Each year, hurricanes and tropical cyclones pose a looming threat to countries all over the world—not only for fear of life and limb, but also for their catastrophic effects on regional economies.
Assistant Professor of Economics Lint Barrage studies the consequences of such disasters through a macroeconomic lens, with a goal of determining how economists can best conceptualize the risk these storms pose for different nations.
Historically, many similar studies have published conflicting results. Some have found that natural disasters enhance economic growth, while others have found that they depress it. Barrage and her colleague, University of Arizona economist Laura Bakkensen, have highlighted one particular source of this conflict: the economic consequences of storm strikes differ from those that occur when there is a perceived risk of such strikes.
As Barrage explains, when a hurricane or tropical cyclone strikes, countries often must divert large amounts of otherwise productive money toward rebuilding losses and repairing damages. These costs can take a significant toll on afflicted economies in the short run, and may never be fully recovered.
Conversely, when people believe that they are at risk for experiencing a natural disaster, they generally invest more in safer ventures such as human capital and education, helping economies grow. At the same time, citizens may also become less likely to invest in high-return but risky ventures, such as small-scale businesses that cannot insure against cyclone risks. On net, however, Barrage and her colleague find that the threat of cyclone risk typically increases savings and investments to the point where it drives economic growth upwards in the long run.
However, as Barrage notes, although “economic growth” tends to be a positive buzzword, it is not always an accurate barometer for the well-being of a nation’s people.
“If people are scared because they face a larger risk from natural disasters, they may save more and that may increase growth—but they're not better off,” she says. “They're just guarding themselves more against risk.”
Barrage and her colleague have found similar macroeconomic effects across 190 countries, based upon data logging storm strikes and storm risk over the last 60 years. She is careful to note, however, that developing countries are still hit far harder by both risks and strikes than are developed nations.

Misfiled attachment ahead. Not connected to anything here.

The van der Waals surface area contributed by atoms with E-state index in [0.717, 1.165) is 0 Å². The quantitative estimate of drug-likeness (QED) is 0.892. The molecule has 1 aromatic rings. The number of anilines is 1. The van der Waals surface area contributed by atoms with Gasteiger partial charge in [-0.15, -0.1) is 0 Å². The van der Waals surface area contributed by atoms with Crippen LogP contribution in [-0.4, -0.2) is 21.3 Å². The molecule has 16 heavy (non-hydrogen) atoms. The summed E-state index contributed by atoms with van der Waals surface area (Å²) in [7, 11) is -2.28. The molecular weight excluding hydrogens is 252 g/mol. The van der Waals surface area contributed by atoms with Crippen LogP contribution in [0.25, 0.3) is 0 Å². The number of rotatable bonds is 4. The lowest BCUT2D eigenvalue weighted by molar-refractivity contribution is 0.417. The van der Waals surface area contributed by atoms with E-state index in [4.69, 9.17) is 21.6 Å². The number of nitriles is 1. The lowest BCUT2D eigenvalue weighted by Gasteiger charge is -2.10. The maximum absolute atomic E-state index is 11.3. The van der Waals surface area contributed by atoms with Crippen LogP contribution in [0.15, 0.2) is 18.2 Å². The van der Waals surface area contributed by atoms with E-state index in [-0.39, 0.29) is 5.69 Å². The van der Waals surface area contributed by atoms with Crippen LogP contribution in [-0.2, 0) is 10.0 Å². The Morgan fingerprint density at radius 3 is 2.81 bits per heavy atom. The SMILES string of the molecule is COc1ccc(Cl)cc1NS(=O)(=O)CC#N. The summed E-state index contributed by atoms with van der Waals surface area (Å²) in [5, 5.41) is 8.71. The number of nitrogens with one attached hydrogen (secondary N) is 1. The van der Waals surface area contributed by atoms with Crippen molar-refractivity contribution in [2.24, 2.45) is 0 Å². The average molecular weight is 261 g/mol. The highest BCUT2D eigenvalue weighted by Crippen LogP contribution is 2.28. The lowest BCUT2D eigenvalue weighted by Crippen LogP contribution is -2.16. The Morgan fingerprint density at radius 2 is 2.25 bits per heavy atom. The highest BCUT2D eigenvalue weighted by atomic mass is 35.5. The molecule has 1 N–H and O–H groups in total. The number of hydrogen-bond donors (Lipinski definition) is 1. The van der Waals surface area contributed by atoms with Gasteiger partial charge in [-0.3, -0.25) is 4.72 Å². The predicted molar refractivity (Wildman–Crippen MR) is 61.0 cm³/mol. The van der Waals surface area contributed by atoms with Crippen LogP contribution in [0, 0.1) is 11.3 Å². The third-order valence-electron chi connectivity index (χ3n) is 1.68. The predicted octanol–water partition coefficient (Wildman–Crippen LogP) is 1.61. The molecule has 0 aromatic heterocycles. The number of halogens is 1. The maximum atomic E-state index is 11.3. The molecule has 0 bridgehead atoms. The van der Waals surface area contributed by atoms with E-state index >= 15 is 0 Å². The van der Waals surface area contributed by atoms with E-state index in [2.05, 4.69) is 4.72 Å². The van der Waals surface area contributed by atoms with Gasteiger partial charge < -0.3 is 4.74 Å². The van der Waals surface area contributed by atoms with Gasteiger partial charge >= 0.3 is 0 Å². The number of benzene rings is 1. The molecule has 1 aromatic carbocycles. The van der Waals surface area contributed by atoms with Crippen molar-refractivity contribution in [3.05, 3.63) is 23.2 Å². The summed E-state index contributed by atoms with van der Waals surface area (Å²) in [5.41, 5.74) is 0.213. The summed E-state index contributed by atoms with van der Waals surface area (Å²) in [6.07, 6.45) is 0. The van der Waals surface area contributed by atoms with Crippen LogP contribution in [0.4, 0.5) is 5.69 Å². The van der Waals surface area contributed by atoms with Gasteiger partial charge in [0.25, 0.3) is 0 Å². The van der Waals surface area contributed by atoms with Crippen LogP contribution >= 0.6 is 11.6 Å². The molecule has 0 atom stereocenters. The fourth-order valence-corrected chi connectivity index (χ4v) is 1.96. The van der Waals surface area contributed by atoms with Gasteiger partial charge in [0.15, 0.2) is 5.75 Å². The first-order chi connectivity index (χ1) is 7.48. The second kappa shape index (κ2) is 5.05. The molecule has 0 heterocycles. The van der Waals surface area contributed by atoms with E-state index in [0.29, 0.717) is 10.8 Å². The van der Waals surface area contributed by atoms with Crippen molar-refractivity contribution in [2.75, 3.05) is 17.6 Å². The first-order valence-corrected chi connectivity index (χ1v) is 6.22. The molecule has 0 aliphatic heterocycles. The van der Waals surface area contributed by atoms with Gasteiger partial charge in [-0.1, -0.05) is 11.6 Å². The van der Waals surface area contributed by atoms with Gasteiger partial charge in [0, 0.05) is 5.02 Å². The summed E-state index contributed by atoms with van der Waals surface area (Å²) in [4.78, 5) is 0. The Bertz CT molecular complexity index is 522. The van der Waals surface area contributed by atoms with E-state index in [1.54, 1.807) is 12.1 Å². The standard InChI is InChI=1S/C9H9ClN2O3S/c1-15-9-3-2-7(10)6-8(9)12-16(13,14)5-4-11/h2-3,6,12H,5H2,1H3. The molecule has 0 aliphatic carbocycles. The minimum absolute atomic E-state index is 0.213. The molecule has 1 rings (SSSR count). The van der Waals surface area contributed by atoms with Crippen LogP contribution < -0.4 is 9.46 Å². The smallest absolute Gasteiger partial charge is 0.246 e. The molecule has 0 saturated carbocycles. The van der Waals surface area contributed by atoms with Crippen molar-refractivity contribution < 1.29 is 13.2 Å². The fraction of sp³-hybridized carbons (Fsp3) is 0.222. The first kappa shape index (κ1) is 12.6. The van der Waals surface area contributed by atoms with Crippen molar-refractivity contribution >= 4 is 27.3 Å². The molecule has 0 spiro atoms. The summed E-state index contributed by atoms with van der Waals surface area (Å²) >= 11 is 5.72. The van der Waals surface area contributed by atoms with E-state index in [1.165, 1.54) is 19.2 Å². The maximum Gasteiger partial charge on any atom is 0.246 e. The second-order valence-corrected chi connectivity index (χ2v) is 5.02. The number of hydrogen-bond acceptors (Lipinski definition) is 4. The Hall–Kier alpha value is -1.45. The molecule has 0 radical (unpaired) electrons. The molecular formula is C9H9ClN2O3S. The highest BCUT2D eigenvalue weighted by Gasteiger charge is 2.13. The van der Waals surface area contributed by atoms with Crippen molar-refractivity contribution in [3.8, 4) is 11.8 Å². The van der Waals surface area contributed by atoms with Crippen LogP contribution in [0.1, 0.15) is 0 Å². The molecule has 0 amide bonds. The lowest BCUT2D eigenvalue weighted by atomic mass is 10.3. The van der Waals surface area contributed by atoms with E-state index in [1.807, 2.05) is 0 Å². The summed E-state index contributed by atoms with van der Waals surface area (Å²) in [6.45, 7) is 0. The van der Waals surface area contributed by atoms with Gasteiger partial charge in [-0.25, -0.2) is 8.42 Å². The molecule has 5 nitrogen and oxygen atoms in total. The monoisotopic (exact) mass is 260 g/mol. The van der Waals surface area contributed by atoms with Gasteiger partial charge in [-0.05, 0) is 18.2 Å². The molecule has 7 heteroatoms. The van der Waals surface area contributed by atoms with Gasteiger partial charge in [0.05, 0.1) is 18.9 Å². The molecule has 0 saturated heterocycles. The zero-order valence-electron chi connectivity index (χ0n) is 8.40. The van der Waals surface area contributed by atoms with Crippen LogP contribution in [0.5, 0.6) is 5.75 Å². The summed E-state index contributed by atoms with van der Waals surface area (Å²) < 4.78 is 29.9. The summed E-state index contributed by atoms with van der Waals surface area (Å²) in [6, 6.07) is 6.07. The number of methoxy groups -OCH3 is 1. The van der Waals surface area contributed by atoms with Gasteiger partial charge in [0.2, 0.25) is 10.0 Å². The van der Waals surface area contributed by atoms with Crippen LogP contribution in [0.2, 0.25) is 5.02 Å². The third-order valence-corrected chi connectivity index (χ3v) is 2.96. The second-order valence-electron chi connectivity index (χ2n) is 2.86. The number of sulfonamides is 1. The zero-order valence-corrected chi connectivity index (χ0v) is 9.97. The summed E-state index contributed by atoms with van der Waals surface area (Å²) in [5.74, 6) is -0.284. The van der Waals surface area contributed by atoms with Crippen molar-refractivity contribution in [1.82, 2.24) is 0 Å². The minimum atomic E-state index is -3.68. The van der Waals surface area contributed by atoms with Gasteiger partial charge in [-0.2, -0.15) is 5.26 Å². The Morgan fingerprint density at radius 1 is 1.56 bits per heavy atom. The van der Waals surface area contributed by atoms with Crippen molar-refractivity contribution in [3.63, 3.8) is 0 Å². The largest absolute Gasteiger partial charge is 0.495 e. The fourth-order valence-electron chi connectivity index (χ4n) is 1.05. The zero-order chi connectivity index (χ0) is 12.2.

“One of the things that makes natural disasters much more damaging for developing countries is the fact that they don't have as well-developed of a financial market as the U.S.,” Barrage explains. “In the U.S., there's insurance, you can hedge on financial markets, the government implicitly insures people through FEMA, and things like that. Even if your house is affected by a natural disaster, that doesn't necessarily mean you lose everything.”
“In poor countries, those kinds of mechanisms are a lot less available,” she continues. “For people to avoid being truly wiped out by a natural disaster, they have to take more precautionary measures and protect themselves more on their own against these disasters.”
Barrage explains that even small disasters can have a whopping impact over time, especially in the most vulnerable areas of the world: “Every year that you're missing out on even just a tenth of a percentage point of economic growth—over time, that adds up to huge amount of wealth that's permanently missing from countries that could be better off if they could deal better with natural disasters.”
Understanding the subtle differences between the economic effects of perceived storm risk and those of true storm strikes will not only promote the financial well-being of a nation’s people, but also serve to protect them effectively in a world where severe weather events are becoming more frequent and more intense.
As Barrage explains, one key way to ensure that natural disaster policies are both effective and sustainable is to base them on sound macroeconomic analysis.
“The most important insight,” she says, “is that the mechanisms through which natural processes affect the economy really matter.”